Hamilton

Charging more for Hamilton film permits - common sense, or scaring off filmmakers?

City councillors want to look at how much it costs the city to accommodate filmmakers. But Hamilton's head of economic development says hiking fees puts the city at risk of losing millions.

Hiking fees puts the city at risk of losing millions, says Hamilton's head of economic development

Film director Guillermo Del Toro, shown in 2013, filmed The Shape of Water in Hamilton this year. His tweets talking up the city made national news. (Itsuo Inouye/AP Photo)

Should Hamilton boost the amount it charges filmmakers to use its streets and locations? Or will doing so scare them away?

That was the debate among city councillors on Wednesday after hearing about Hamilton's rousing success with filmmakers.

It is a risky move.- Jason Thorne, general manager of economic development

One hundred and four productions used Hamilton from January to September this year, filming in 327 locations, the general issues committee heard. The productions brought in $6,260,181 in economic benefits to the city.

That's up from 96 productions in all of 2015, which amounted to $8,449,440 in economic benefits. Cast and crew for Guillermo Del Toro's The Shape of Water alone used 600 local hotel rooms this year.

But that generated only $14,675 in permit revenue this year, hardly enough to cover the 1.5 city staff it takes to manage the permits. So city councillors want to see exactly what filming costs the city.

Jason Thorne, the city's general manager of economic development, warned against going too far into number crunching. Hiking permit fees could chill whatever success the city is having.

The city is already the only in Ontario to charge a permit location fee, which currently costs $56.50. Increase the price and you'll turn off film crews, Thorne said.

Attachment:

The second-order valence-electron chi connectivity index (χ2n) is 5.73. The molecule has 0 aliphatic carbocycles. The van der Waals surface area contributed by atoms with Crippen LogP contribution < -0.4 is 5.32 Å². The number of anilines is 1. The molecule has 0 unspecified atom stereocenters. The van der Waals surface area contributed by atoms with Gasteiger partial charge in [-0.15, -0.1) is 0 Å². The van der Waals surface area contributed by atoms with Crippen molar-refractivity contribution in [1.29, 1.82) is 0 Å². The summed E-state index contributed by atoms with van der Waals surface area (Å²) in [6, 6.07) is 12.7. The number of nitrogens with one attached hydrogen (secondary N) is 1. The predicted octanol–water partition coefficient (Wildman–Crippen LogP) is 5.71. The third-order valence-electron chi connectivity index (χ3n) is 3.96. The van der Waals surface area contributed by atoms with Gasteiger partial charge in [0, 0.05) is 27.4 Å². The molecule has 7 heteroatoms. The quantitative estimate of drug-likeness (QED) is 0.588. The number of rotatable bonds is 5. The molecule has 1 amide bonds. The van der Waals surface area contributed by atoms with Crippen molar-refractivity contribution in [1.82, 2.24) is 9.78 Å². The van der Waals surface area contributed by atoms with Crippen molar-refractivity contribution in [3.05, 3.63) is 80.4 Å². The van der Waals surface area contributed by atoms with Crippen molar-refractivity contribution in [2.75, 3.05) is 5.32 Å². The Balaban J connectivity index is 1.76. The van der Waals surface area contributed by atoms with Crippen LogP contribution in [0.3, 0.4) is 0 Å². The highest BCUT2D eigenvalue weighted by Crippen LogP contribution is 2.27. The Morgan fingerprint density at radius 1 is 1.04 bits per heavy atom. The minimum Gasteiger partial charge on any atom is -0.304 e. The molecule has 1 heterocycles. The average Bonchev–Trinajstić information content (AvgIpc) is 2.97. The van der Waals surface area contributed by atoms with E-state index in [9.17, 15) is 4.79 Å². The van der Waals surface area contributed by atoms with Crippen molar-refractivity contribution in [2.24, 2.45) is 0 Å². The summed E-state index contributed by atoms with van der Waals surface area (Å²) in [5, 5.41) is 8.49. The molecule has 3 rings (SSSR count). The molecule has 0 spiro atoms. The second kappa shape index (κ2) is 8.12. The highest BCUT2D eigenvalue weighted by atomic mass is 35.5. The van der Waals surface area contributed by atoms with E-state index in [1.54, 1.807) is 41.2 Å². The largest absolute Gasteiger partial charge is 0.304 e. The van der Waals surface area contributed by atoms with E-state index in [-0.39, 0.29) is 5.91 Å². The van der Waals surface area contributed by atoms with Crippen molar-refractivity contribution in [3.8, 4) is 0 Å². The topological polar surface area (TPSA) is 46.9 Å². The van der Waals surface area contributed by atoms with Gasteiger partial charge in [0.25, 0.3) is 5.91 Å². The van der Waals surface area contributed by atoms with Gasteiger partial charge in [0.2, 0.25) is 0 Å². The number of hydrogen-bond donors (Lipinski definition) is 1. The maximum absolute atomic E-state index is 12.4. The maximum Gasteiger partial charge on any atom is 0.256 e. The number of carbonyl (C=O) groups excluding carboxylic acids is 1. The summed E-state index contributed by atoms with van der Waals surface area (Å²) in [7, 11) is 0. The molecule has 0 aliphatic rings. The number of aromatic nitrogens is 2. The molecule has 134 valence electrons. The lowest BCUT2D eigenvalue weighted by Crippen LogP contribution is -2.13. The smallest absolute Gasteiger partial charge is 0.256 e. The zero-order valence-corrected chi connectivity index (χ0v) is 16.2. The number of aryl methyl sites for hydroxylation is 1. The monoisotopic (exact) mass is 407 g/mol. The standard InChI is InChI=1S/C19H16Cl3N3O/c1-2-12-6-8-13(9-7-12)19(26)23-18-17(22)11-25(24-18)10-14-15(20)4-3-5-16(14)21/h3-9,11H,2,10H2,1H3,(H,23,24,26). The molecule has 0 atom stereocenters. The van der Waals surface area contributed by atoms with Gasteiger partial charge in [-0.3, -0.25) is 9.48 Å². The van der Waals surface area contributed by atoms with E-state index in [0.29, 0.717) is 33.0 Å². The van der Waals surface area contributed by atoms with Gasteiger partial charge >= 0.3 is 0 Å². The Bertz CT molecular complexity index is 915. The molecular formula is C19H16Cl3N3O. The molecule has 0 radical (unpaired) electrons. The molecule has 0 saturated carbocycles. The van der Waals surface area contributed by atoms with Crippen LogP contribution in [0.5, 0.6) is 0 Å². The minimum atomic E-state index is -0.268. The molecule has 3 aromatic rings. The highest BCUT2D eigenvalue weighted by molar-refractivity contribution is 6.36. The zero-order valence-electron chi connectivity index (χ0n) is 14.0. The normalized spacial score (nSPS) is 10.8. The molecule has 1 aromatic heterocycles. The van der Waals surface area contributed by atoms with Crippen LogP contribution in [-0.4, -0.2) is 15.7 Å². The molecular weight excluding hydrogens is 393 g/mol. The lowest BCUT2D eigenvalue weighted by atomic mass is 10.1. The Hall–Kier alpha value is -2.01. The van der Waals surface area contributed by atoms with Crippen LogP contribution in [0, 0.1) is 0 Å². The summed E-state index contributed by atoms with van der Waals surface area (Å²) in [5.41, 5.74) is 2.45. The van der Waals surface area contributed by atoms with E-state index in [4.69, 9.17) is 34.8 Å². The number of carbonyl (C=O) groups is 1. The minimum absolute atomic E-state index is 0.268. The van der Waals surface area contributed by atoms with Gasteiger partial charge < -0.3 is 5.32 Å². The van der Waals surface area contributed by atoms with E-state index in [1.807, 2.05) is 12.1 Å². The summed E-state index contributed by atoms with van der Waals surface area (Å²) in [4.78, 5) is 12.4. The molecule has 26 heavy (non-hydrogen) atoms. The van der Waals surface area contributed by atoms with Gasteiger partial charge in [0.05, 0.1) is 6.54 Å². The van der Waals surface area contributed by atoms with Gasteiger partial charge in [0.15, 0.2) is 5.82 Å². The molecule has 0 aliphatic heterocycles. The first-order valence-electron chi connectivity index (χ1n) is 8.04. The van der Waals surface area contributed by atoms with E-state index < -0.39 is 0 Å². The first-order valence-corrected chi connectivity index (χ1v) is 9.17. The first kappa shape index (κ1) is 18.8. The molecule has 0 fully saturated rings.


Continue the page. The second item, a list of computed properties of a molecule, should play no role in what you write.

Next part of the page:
"It is a risky move," he said. "It is a price sensitive market."

"It is sensitive to those permit prices. So a doubling or tripling of the fee to generate $20,000 or $30,000 could have an impact, and would have an impact in terms of the productions we have here."

Not everyone thought so. Matthew Green, Ward 3 councillor, said film crews are choosing Hamilton because of provincial tax credits, the low dollar and the fact that the city can double as Chicago, Detroit or New York City.

"It's the old stock we have," he said. And once the dollar flips, the film crews will disappear.

City staff will come back with what it actually costs the city to accommodate film crews. It's just a number, some said. It can't hurt to know it.

Here are some other numbers to illustrate the state of filming in Hamilton:

104

The number of film productions in Hamilton from January to September. That's up from last year, when there were 96 for the whole year. In 2013, there were 75.

148

The number of film productions that used Ward 2 — which includes downtown — in 2015. Ward 2 was by far the most popular ward for filming that year. The breakdown is as follows:

  • Ward 1: 75.
  • 2: 148.
  • 3: 106.
  • 4: 21.
  • 5: 16.
  • 6: 14.
  • 7: 13.
  • 8: 11.
  • 9: 7.
  • 10: 6.
  • 11: 18.
  • 12: 43.
  • 13: 52.
  • 14: 37.
  • 15: 13.

$8,449,440

The amount of direct spending that happened in Hamilton last year as a result of filming. That includes parking fees, hotels, rental fees, spending at local businesses, etc. as of September this year, that number was $6,260,181.

$750,000

The direct spinoff created by the Vin Diesel movie xXx: Return of Xander Cage, which filmed here earlier this year.

600

The number of hotel rooms used by the cast and crew of Guillermo Del Toro's The Shape of Water this year. Del Toro also tweeted his love of Hamilton's cuisine and book stores, and filmed Crimson Peak here two years ago.

889

The number of days of filming that happened in Hamilton from January to September this year.

41

Number of complaints the city received in 2015 around filming. The most common complaints were around parking, incivility (example: smoking on sidewalks, idling cars), loss of business, no notice it would take place, nighttime filming and "film fatigue."

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